"Once the Modular Prosthetic Limb [MPL] was able to demonstrate the dexterity required and functionality based on neural signals, it became the goal of the Socket Development Team to enable this technology to be wearable and controllable by the amputee end user," explains team member Courtney Moran, MS, CP ("Revolutionizing Prosthetics 2009 Modular Prosthetic Limb-Body Interface: Overview of the Prosthetic Socket Development," Johns Hopkins Applied Physics Laboratory Technical Digest, Vol. 30, No. 3, 2011).
Conventional socket and suspension systems could not meet DARPA's requirements. Available systems sacrificed control for comfort, or comfort for control, among other issues. As a solution, Martin created a modular, fabric-based socket design using available materials in new ways to increase comfort and provide structural support, flexibility, and modularity for fitting many MPL and user scenarios.
One of the primary needs for users of shoulder-level prostheses is to minimize pressure points without losing mechanical advantage and force-transfer capabilities, Moran points out. Martin's socket uses "a lightweight shoulder-specific microframe structure that acts as the load-transferring and structural support.... Unique to the shoulder-level socket was the use of elastic, breathable sport fabric as a full surface-bearing suspension system instead of a rigid, resin-based socket." Using a minimal frame to support a fabric mesh socket wall permits skin breathability and temperature regulation. "The minimal or microframe shape could be adapted to various body shapes and shaped with projections on which to mount neural hardware without compromising comfort, support, and breathability," Moran adds.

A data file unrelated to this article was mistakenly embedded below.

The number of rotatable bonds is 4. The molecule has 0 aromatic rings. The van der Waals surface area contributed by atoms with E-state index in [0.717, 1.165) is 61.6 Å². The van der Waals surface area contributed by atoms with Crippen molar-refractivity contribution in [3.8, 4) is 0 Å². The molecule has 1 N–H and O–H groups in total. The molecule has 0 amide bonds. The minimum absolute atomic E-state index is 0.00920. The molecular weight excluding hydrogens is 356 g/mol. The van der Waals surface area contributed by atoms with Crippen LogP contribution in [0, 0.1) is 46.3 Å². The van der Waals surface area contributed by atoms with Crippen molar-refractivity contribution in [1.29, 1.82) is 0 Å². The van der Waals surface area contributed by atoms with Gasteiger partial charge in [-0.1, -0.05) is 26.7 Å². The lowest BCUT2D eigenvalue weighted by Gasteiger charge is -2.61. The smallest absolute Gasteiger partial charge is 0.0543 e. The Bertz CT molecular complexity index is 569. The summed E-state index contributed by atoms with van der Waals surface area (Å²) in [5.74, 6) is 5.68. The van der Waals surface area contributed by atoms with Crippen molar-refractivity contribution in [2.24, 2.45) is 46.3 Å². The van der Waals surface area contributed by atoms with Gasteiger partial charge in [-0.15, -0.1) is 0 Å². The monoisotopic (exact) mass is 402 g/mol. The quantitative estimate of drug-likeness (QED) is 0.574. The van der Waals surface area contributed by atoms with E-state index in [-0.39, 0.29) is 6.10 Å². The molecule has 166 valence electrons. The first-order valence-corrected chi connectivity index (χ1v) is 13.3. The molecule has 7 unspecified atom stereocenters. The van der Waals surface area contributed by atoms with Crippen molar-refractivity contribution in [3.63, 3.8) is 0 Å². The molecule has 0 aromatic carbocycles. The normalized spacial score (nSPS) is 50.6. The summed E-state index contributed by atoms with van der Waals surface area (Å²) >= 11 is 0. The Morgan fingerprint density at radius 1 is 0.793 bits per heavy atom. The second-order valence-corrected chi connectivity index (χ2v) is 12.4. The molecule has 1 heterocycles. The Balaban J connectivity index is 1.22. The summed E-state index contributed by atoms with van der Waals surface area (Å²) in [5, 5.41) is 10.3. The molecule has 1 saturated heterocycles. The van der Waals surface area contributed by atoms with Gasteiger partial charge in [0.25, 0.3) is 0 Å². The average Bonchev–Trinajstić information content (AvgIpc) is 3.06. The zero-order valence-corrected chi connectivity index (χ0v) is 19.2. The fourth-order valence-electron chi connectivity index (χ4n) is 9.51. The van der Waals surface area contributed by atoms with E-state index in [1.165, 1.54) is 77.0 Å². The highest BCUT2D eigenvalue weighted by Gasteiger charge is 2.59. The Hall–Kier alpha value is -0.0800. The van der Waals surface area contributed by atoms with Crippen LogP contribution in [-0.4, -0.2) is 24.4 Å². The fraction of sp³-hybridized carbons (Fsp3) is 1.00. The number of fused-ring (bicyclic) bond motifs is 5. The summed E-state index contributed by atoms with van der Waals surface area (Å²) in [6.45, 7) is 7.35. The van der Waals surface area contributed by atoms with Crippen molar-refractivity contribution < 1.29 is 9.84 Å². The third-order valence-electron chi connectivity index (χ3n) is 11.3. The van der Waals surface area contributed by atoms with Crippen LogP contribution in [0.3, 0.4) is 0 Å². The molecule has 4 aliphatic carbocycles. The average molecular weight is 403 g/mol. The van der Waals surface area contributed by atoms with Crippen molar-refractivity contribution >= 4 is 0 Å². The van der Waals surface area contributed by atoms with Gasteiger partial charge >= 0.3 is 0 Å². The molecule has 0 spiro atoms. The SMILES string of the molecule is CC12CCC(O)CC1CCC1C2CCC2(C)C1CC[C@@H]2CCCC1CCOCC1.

Through a collaboration with Oak Ridge National Laboratory, Tennessee, Martin Bionics has also integrated superhydrophobic nanotechnology into O&P interfaces to keep devices dry and enhance hygiene and durability.
Martin Embarks on New Paths
In 2008 Martin Bionics merged with Orthocare Innovations, then based in Oklahoma City, to form the nation's largest independent research and development group specializing in advanced prosthetic technologies. Martin became the merged companies' advanced systems group director and director of technical services. About 18 months later, he left to pursue other creative avenues and launched several other new companies including Martin Bionics Innovations, Entrepreneurial Innovation™, a private technology start-up investment fund, and several others.
Among Martin Bionics Innovations' current products are the HealthyLimb product line for people with amputations: a daily moisturizer made from organic botanical extracts, which the website notes has been clinically proven to help prevent and heal diabetic ulcers, pressure sores, and skin breakdown, and an organic antibacterial cleanser; a hip disarticulation and hemipelvectomy interface; and the fabric-based shoulder socket technology.
Dubbed the "bikini" of hip sockets, the hip disarticulation and hemipelvectomy open-air interface design is less than one-third the size and weight of conventional hip sockets, and is cooler and more breathable, according to the company's website. Instead of the conventional bucket-type socket, the device uses patented, lightweight, iliac crest stabilizers to provide a more direct biomechanical link between the device and its user for better control, comfort, and functional outcomes. "We have hundreds of hip- and hemipelvectomy-level users in the Bikini Socket design around the world, and have found significantly increased comfort and functional outcomes amongst those using it," Martin says.